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Eight Lives Down: The Story of the World's Most Dangerous Job in the World's Most Dangerous Place
Visceral and compelling, Eight Lives Down is the most exciting and nerve-jangling work of military non-fiction since Bravo Two Zero. If fate is against me and I’m killed, so be it, but make it quick and painless. If I’m wounded, don’t let me be crippled. But above all, don’t let me fuck up the task. So goes the bomb technician’s prayer before every bomb he defuses. For Chris Hunter, it is a prayer he says many times during his four-month tour of Iraq. His is the most dangerous job in the world — to make safe the British sector in Iraq against some of the most hardened and technically advanced terrorists in the world. It is a 24/7 job — in the first two months alone, his team defuses over 45 bombs. And the people they’re up against don’t play by the Geneva Convention. For them, there are no rules, only results — death by any means necessary. The job of a Bomb Disposal officer is a lonely one. You are alone with the sound of your own breathing and the drumming of your heart in a protective suit in forty-plus degrees of heat. The drawbridge has been pulled up behind you as you advance on your goal. It’s just you and the bomb. But for Chris Hunter, just when life couldn’t get any more dangerous, the stakes are raised again.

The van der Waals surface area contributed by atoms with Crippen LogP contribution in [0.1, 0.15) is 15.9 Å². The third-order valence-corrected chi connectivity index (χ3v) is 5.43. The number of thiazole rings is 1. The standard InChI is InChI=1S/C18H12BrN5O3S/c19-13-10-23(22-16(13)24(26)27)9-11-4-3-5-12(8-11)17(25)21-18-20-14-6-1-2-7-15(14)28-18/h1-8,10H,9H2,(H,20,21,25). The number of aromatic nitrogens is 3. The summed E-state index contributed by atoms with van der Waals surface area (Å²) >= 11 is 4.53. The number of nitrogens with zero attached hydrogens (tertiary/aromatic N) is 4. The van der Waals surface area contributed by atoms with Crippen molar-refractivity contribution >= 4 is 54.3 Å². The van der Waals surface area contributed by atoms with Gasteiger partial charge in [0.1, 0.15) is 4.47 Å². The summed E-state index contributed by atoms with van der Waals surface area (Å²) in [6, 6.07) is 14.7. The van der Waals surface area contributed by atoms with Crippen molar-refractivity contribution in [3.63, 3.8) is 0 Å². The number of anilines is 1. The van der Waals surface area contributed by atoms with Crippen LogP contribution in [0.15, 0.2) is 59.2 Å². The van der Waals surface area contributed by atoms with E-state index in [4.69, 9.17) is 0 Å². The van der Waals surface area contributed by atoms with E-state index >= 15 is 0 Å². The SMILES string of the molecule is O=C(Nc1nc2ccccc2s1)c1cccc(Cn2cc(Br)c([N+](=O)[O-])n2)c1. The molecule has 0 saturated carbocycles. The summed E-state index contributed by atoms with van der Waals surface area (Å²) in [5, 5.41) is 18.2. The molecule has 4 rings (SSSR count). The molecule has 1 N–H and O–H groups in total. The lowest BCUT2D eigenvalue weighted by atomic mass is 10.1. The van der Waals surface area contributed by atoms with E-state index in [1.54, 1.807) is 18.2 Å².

April 28, 2008